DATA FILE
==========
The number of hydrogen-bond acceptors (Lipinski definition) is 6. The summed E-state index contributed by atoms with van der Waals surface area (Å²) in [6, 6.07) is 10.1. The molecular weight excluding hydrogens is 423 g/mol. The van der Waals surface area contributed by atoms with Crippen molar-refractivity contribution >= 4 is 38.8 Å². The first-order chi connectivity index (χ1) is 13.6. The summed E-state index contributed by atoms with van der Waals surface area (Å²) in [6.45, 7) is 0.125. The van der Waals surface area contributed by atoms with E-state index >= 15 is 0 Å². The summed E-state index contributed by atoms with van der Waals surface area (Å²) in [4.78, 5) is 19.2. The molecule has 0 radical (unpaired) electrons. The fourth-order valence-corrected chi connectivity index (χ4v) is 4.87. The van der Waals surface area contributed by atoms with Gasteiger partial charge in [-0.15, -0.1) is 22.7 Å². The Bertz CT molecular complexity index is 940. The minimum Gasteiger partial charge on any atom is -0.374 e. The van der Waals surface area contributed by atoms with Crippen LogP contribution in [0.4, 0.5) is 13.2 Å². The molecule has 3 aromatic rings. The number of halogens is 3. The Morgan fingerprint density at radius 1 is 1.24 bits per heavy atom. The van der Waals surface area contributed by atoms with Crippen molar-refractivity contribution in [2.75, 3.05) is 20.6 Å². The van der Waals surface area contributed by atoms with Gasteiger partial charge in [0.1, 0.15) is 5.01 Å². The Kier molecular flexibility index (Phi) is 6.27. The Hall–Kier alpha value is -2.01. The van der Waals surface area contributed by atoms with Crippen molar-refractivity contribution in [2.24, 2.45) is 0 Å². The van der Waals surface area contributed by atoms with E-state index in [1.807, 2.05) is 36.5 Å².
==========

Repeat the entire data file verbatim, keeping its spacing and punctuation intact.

The number of hydrogen-bond acceptors (Lipinski definition) is 6. The summed E-state index contributed by atoms with van der Waals surface area (Å²) in [6, 6.07) is 10.1. The molecular weight excluding hydrogens is 423 g/mol. The van der Waals surface area contributed by atoms with Crippen molar-refractivity contribution >= 4 is 38.8 Å². The first-order chi connectivity index (χ1) is 13.6. The summed E-state index contributed by atoms with van der Waals surface area (Å²) in [6.45, 7) is 0.125. The van der Waals surface area contributed by atoms with E-state index >= 15 is 0 Å². The summed E-state index contributed by atoms with van der Waals surface area (Å²) in [4.78, 5) is 19.2. The molecule has 0 radical (unpaired) electrons. The fourth-order valence-corrected chi connectivity index (χ4v) is 4.87. The van der Waals surface area contributed by atoms with Gasteiger partial charge in [-0.15, -0.1) is 22.7 Å². The Bertz CT molecular complexity index is 940. The minimum Gasteiger partial charge on any atom is -0.374 e. The van der Waals surface area contributed by atoms with Crippen LogP contribution in [0.4, 0.5) is 13.2 Å². The molecule has 3 aromatic rings. The number of halogens is 3. The Morgan fingerprint density at radius 1 is 1.24 bits per heavy atom. The van der Waals surface area contributed by atoms with Crippen molar-refractivity contribution in [2.75, 3.05) is 20.6 Å². The van der Waals surface area contributed by atoms with Gasteiger partial charge in [0.1, 0.15) is 5.01 Å². The Kier molecular flexibility index (Phi) is 6.27. The Hall–Kier alpha value is -2.01. The van der Waals surface area contributed by atoms with Crippen molar-refractivity contribution in [2.24, 2.45) is 0 Å². The van der Waals surface area contributed by atoms with E-state index in [1.807, 2.05) is 36.5 Å².